Income inequality: “My attitude is that both [Thomas] Piketty and [Bernie] Sanders are a little nuts. People passionate about egality gave us the Soviet Union and all those murders and Communist China and the starvation and lovely North Korea. I am suspicious of all this passion that brings about such bad examples. China had egality and was starving but adopted property rights, and living standards increased 10x, but that created a lot of inequality. Sanders doesn’t understand this at all and has a religion for it; he is ‘Johnny One Note.’ As an intellectual, Bernie is a disgrace. Now, I don’t think he’s any worse than some of our Republicans. But at least they’re crazy in a different way. But I wouldn’t have him [Bernie] marry into my family just for his personal traits. As thinker, he is bad. Egality has one effect: people will tolerate different outcomes, if the outcomes are deserved, according to Aristotle. People are understanding that Tiger Woods is so rich. Who is getting undeserved money in America now? Not Gates or creators of businesses. Financiers are among those who do receive undeserved wealth and have caused envy. Even the man talking [referring to himself] is guilty of this. We don’t want a lot of undeserved wealth for doing nothing or acting counterproductively. Fixing undeserved wealth would be extraordinary. Normal investment partnerships pay no taxes on unrealized gains. Naturally, enormous liquid wealth created not taxed is resented and would be more so if people actually understood it.”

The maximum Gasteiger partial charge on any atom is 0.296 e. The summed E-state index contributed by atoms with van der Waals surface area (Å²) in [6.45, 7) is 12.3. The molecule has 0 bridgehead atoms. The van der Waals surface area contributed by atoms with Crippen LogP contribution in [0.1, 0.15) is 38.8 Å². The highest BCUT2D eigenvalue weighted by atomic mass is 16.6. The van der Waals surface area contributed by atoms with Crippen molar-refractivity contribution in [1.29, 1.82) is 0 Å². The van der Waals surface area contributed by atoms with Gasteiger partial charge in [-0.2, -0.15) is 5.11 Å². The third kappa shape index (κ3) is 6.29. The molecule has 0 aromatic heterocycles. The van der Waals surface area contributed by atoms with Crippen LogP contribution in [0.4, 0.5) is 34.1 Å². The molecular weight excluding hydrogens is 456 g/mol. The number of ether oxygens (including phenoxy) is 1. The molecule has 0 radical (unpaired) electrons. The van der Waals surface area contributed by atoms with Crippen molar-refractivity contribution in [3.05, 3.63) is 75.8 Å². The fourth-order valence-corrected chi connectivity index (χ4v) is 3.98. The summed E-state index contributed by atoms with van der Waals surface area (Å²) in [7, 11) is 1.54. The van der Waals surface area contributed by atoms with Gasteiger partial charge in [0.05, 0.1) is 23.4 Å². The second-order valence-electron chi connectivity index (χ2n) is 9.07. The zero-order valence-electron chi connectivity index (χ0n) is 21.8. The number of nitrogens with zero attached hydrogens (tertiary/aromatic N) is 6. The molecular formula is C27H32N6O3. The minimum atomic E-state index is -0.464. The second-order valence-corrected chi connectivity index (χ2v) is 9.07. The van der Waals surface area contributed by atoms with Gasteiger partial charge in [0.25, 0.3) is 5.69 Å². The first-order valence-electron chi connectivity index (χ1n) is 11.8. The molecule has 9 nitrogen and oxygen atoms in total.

“But inequality is the natural outcome of a successful, advancing civilization. What the hell is the guy at the top 1% to do? Is he the main problem? When you get rich, you finally realize how little power the rich really have - they will spend a lot and get practically nowhere. Piketty and Sanders are wrong, but undeserved wealth needs some attention.”
On BofA: “BofA we bought, because it was for less than it was worth, and that was in the old days of our investing, so culture of that versus US Bank versus Wells Fargo was irrelevant.” Self-driving cars: “Sure, it is bad for GEICO, but it won’t happen quickly and will be quite slow. The first thing people did was buy more cars when they got money, but that is waning.”
On making a book list: “I don’t want to be a book recommender for the world. That’d be quite time consuming. You will have to find another.”